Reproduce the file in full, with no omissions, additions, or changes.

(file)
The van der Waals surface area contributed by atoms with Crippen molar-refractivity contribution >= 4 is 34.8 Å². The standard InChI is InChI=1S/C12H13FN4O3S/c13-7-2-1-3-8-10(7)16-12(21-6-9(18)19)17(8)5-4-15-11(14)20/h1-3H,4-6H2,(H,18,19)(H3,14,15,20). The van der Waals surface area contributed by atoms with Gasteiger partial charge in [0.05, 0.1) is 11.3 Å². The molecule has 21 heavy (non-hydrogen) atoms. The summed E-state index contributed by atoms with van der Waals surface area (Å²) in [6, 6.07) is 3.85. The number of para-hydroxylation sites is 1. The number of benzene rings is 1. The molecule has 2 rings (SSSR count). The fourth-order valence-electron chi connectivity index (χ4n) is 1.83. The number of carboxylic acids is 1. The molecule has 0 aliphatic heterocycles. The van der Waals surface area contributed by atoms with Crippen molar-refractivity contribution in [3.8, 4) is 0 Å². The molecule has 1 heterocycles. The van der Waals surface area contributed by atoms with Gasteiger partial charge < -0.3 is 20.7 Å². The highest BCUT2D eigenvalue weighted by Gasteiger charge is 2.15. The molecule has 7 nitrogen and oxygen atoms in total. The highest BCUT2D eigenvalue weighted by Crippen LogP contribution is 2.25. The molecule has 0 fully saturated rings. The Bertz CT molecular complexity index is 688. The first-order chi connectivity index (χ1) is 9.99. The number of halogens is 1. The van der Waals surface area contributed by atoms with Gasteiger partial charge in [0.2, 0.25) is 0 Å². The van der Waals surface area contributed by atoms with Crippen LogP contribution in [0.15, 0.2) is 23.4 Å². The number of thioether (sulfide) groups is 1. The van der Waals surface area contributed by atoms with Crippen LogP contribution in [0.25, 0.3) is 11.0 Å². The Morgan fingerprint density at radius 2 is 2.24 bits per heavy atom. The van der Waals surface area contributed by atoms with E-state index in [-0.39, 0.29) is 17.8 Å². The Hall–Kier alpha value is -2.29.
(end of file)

The van der Waals surface area contributed by atoms with Crippen molar-refractivity contribution >= 4 is 34.8 Å². The standard InChI is InChI=1S/C12H13FN4O3S/c13-7-2-1-3-8-10(7)16-12(21-6-9(18)19)17(8)5-4-15-11(14)20/h1-3H,4-6H2,(H,18,19)(H3,14,15,20). The van der Waals surface area contributed by atoms with Gasteiger partial charge in [0.05, 0.1) is 11.3 Å². The molecule has 21 heavy (non-hydrogen) atoms. The summed E-state index contributed by atoms with van der Waals surface area (Å²) in [6, 6.07) is 3.85. The number of para-hydroxylation sites is 1. The number of benzene rings is 1. The molecule has 2 rings (SSSR count). The fourth-order valence-electron chi connectivity index (χ4n) is 1.83. The number of carboxylic acids is 1. The molecule has 0 aliphatic heterocycles. The van der Waals surface area contributed by atoms with Crippen molar-refractivity contribution in [3.8, 4) is 0 Å². The molecule has 1 heterocycles. The van der Waals surface area contributed by atoms with Gasteiger partial charge < -0.3 is 20.7 Å². The highest BCUT2D eigenvalue weighted by Gasteiger charge is 2.15. The molecule has 7 nitrogen and oxygen atoms in total. The highest BCUT2D eigenvalue weighted by Crippen LogP contribution is 2.25. The molecule has 0 fully saturated rings. The Bertz CT molecular complexity index is 688. The first-order chi connectivity index (χ1) is 9.99. The number of halogens is 1. The van der Waals surface area contributed by atoms with Gasteiger partial charge in [0.2, 0.25) is 0 Å². The van der Waals surface area contributed by atoms with Crippen LogP contribution in [0.15, 0.2) is 23.4 Å². The number of thioether (sulfide) groups is 1. The van der Waals surface area contributed by atoms with Crippen LogP contribution in [0.25, 0.3) is 11.0 Å². The Morgan fingerprint density at radius 2 is 2.24 bits per heavy atom. The van der Waals surface area contributed by atoms with E-state index in [-0.39, 0.29) is 17.8 Å². The Hall–Kier alpha value is -2.29.